How Human Augmentation is No Longer a Fantasy

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Human augmentation is no longer a futuristic fantasy that belongs in science fiction. Sure, we won’t have Adam Jensens walking around anytime particularly soon. However, the concept of the cybernetics-filled hero of Deus Ex’s most recent instalments throws up an interesting question: is the world Jensen occupies likely to ever be a reality?

Yes, is the short answer, although it may be some time before these kinds of augmentations hit the cosmetic market.

The most obvious example of such technologies would be the arm created by Open Bionics, directly influenced by those sported by Jensen, and even named after the series. It’s not the first of its kind either; Nigel Ackland, a man I had the privilege of briefly meeting at the New Scientist Live exhibition in September, was the first to trial the bebionic3 hand, and a young man from London is the recipient of an MGSV-inspired arm, complete with USB charging ports, a digital display and even a drone.

In my previous article, I touched on how the disabled protagonist is more often than not an amputee graced with some form of robotic limb so overpowered that it cancels out the disability entirely. Adam Jensen falls squarely into this category, seeing as nearly every inch of his body has been replaced with some form of cybernetic implant or bionic prosthetic.

Adam Jensen is a badass motherfucker. He’s augmented up to his eyeballs – literally! – sporting legs that can launch him high into the air, arms that can fire a pulse of incapacitating energy and skin that can turn into a bulletproof shield. Now, I’m not saying I would decline the opportunity to obtain a Taser fist, but out of every flashy aug Jensen has beneath that stylish trenchcoat and shades the ones I want the most are his retinal implants. What a shocking development, I hear you cry! Well it seems that finally it may be a reality with SecondSight’s visual prosthetic, the Orion I.

When I was about thirteen or fourteen, I remember being sat in the consulting room of the ophthalmologist responsible for monitoring my blind eye, the left. My mother posed him a question: one day, could there be any technology that would allow me to see out of that blind eye? Unlikely, was his response. This was due to the neural pathways in the brain not being formed. We accepted this and moved on, obviously unaware that around a decade later something like the Orion would exist.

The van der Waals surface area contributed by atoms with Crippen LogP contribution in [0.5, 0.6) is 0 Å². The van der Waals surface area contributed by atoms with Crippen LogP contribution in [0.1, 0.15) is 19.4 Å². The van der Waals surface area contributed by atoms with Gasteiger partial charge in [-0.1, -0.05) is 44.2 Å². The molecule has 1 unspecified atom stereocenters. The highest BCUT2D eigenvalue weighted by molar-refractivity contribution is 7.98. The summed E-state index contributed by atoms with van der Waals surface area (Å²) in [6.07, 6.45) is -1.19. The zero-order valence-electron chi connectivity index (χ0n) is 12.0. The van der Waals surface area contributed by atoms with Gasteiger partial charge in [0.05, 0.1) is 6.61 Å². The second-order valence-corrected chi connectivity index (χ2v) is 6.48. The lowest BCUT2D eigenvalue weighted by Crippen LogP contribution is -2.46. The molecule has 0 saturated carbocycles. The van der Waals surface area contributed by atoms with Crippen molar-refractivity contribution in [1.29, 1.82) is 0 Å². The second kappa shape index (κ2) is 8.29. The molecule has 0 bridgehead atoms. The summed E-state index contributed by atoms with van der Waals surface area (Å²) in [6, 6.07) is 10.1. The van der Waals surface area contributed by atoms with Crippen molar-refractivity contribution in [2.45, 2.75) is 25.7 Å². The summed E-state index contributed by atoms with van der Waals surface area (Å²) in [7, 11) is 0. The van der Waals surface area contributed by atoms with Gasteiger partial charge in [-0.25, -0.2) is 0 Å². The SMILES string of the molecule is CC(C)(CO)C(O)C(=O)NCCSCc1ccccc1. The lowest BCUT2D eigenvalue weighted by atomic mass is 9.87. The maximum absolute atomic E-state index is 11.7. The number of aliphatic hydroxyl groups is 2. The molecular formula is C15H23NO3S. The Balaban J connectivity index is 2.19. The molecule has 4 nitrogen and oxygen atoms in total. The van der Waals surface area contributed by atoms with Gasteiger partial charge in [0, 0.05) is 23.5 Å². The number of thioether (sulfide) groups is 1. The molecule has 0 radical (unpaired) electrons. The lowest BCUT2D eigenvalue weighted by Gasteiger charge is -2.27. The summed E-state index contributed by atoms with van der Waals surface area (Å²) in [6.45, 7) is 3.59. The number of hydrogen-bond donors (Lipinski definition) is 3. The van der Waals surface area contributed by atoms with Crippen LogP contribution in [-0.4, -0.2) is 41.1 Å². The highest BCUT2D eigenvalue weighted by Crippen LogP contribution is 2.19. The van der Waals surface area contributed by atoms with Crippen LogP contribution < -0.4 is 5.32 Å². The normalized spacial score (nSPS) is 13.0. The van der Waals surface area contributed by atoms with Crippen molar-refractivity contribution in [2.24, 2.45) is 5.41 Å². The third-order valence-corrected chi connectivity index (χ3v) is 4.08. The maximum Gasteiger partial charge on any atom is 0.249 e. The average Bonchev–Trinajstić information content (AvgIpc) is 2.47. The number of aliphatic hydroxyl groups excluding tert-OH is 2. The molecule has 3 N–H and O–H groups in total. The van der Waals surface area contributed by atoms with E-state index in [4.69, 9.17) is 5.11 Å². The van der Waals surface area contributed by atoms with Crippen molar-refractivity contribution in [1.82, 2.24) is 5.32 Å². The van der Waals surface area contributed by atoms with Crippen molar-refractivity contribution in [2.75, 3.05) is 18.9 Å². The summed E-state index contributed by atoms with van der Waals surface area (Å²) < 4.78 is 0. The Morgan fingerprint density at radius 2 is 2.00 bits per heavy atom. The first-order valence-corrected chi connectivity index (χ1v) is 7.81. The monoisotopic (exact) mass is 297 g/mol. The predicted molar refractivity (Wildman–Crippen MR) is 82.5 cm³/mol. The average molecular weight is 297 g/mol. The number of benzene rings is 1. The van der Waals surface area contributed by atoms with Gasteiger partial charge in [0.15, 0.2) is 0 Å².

The Orion may look like something straight out of Deus Ex – fittingly, the article was shared by the Deus Ex Facebook page – and that’s because in a way it is, though we’re not quite at the stage where we can see through walls, have an HUD with radar, and mirrored shades that slide smoothly out of the skin on our faces.

It’s something I’ve thought about a lot over the years. Before the tumour that rendered me legally blind, I didn’t really consider myself visually impaired. I’d grown up with it, I didn’t know any different. Then, when I underwent the treatment for my tumour at seventeen, I became acutely aware of just how disabling one blind eye can be. Thoughts of retinal implants became a preoccupation. To possess something that would afford me the independence and opportunities I felt robbed of was a dream. So, understandably, emotions ran high when the article popped up on my news feed. Question is, given the choice would I actually go for it?

Being visually impaired is something so integral to who I am as a person that I’m not sure I would want to change it. There are days where I do wish that I didn’t have to traverse this difficult, albeit life-defining path. In the months following my treatment I spent almost every night wishing I could be told ‘the retinal tissue has grown back, it’s a miracle!’ or be presented with a glossy brochure full of swanky implants for me to choose from. And whilst the Orion is yet to undergo proper clinical trials, there is hope – at least, hope from me – that it’ll be passed by the FDA and become a viable option for those of us with visual impairments.

This may very well be the start of the era of Deus Ex: Human Revolution. Companies like Sarif Industries may start to crop up in the next few years, schmoozing their way into our wallets with the promise of an leg that can shoot fireballs, cook a five course meal and schedule you a doctor’s appointment (although maybe not simultaneously). But let’s take it one step at a time. Let’s start with making prosthetics like the Open Bionics arm or the Orion I widely available to those in need. Adam Jensen may never have asked for this, but plenty of others do, so how about we give them the chance to feel like the superhero for once.

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